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Can't Talk | October 21, 2018

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DIY Week Killjoy

DIY Week Killjoy
Guest Post

Well, hello out there. We’re all having a great time on this DIY week at Can’t Talk Media, aren’t we? So much inspiration! So many feelings of accomplishment! A celebration of putting our talents to work and being a part of the things we love!

So, wouldn’t it be a shame if someone butted in and started, say, asking questions.

Someone like a lawyer.

Please, do tell me about those kitten-heel pumps you coated in the red glitter. I’m intrigued.

Please, do tell me about those kitten-heel pumps you coated in the red glitter. I’m intrigued.

Yes, yes, we’re all having good clean fun (with the possible exception of people doing fingerpainting), but there’s a lingering question out there that think we all should have a good, long think about even if we don’t like the answers we come up with. That question involves considering our responsibilities as consumers and fans of other people’s creations. The question is: Do we need to stop?

Maybe that’s putting it too broadly since what I want to focus on is the commercial side of fan-works. Since I’m always years behind the curve in knowing about stuff, I only discovered you could buy stickers of the really great fan art that people draw. I then proceeded to load up my car with cool drawings with the intent of plastering my water bottle and notebooks with them. One of the games I found stickers for was “Undertale,” a PC game that’s being hyped to the high heavens as the best $10 you can spend on Steam right now—and they’re right. I love “Undertale.” I think everyone should at least give it a look, and most should try to play it. It’s deep, well written, well designed, and the characters stick with you well after you’re done playing it. And now I could get stickers! I’d happily buy stickers from an official merch site, but there really wasn’t one. The only thing you could get officially was a digital download of the soundtrack. So I bought the stickers. They’re great.

And then I found a direct statement by the developer, Toby Fox, that addressed mass producible, fan-made merchandise. The overall message? “Don’t.”

“In the meantime, could you guys and gals (and guys) NOT sell unofficial UNDERTALE merch? For the record, I’m OK with one-off commissions (such as the clay models, that felt toriel plush, a drawing of a skeleton you paid someone to do, etc.) but when products show up mass produced at a con or on a website, then we’re going to have a problem.” (Official Undertale Tumblr)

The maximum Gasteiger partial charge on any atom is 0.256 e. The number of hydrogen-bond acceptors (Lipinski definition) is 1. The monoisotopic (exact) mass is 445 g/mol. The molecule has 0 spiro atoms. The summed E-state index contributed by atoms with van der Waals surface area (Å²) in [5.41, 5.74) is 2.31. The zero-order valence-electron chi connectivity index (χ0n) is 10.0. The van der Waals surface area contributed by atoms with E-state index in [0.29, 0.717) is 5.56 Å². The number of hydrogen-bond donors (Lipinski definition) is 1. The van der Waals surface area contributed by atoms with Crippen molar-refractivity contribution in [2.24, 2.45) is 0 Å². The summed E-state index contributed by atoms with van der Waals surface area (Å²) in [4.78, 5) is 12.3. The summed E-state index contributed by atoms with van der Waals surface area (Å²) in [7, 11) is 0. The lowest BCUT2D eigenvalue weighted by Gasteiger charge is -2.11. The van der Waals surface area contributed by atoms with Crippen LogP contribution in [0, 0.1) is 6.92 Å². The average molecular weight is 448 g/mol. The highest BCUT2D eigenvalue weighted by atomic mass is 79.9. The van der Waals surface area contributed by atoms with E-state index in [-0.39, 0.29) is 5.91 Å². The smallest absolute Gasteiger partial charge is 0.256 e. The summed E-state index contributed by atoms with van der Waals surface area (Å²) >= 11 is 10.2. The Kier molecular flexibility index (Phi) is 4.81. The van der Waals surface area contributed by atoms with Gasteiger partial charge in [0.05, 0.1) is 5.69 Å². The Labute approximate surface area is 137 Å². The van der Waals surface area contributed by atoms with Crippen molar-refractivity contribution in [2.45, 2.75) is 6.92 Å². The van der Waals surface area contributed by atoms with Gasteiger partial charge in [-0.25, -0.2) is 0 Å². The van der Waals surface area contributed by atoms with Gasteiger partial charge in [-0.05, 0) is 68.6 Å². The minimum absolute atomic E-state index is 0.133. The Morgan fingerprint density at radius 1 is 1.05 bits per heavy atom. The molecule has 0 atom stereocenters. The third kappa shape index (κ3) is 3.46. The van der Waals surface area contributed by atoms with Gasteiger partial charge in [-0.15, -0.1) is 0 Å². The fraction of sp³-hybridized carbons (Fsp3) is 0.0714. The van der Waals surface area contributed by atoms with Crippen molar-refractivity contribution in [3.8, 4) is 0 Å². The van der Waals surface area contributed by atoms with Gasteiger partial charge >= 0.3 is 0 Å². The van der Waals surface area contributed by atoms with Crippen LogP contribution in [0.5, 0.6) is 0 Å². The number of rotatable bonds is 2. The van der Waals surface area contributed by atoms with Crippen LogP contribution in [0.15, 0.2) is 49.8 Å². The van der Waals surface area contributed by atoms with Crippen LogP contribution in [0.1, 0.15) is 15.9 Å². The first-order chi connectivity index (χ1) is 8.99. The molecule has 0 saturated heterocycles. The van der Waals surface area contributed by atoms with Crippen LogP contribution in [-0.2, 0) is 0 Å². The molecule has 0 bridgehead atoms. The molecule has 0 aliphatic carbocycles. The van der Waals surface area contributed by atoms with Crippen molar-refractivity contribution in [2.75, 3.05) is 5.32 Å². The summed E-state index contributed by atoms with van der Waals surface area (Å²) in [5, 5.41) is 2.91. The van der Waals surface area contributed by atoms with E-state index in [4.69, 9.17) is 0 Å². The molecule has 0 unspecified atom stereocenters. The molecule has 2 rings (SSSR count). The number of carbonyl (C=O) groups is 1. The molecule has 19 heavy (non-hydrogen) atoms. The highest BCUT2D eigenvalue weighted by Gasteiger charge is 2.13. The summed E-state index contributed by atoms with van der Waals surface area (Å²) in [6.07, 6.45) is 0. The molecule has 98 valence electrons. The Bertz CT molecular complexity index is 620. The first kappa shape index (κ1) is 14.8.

This was the second paragraph of a post announcing that official Undertale merch had launched on its own site—including stickers. Well, don’t I feel like a horse’s ass right now? You see, I know exactly why I shouldn’t have been buying the fan-made stickers in the first place. I know the basics of copyright, and I know enough about fair use to know that selling consistently reproducible, unofficial, unlicensed merchandise for a property that you haven’t been given the rights to profit from probably doesn’t qualify. But there are a million reasons we can give for why you’d want too, right? I mean, no property is ever going to be able to produce all of the things that fans might want. Even huge developers like Blizzard or ones with major publishers behind them like BioWare can’t cover everyone’s appetite for merch. So the fans step in, and they make the stickers, scarves, notebook covers, and tea blends they want to see. And those big companies can handle the minor amount of market competition that comes from the fan productions, so you don’t see many serious gripes from them about the Horde Crest pint glasses or Inquisition symbol tote bags out there on Etsy. They don’t have to be worried, so they can embrace it, and they can look like chill bros in the process. (I mean, they even want to give you prizes for potentially violating their copyright!)

Indie games like “Undertale” (which has a whopping dev team of one guy) and small team projects like “Welcome to Night Vale,” maybe they don’t have that luxury. In a way, they’re in this kind of impossible Catch-22 where they need the community’s support to thrive, but that same community really wants to do stuff that undercuts their ability to control and profit from their creation. So when Toby Fox puts out a paragraph straight up asking people to not sell their own “Undertale” T-shirts or whatever at cons, that’s a decision that was probably pretty tough. Legally, those people probably shouldn’t have been selling stuff in the first place since it’s such a grey area, but it’s hard to see what’s so bad when it comes from a place of love. I clicked around the notes and reblogs of that post, and it’s the usual mishmash of Internet responses, ranging from “message received, I’ll happily stick to the official stuff” to “who are you to tell me that I can’t sell my own art just because it looks like an idea you had?”

I don’t have much in the way of answers here, but I can throw a couple questions your way and maybe get you thinking a little. Do we owe small or indie projects more deference than large ones when it comes to making money from fan creations? Does it matter if there is official stuff that the fan works might be considered in competition with? What if the fans are making things the official store can’t or won’t? How can companies balance the need for good relationships with the rights they have to control their intellectual property?

Also, when exactly is the Tauriel plushie coming out because I really REALLY want that?

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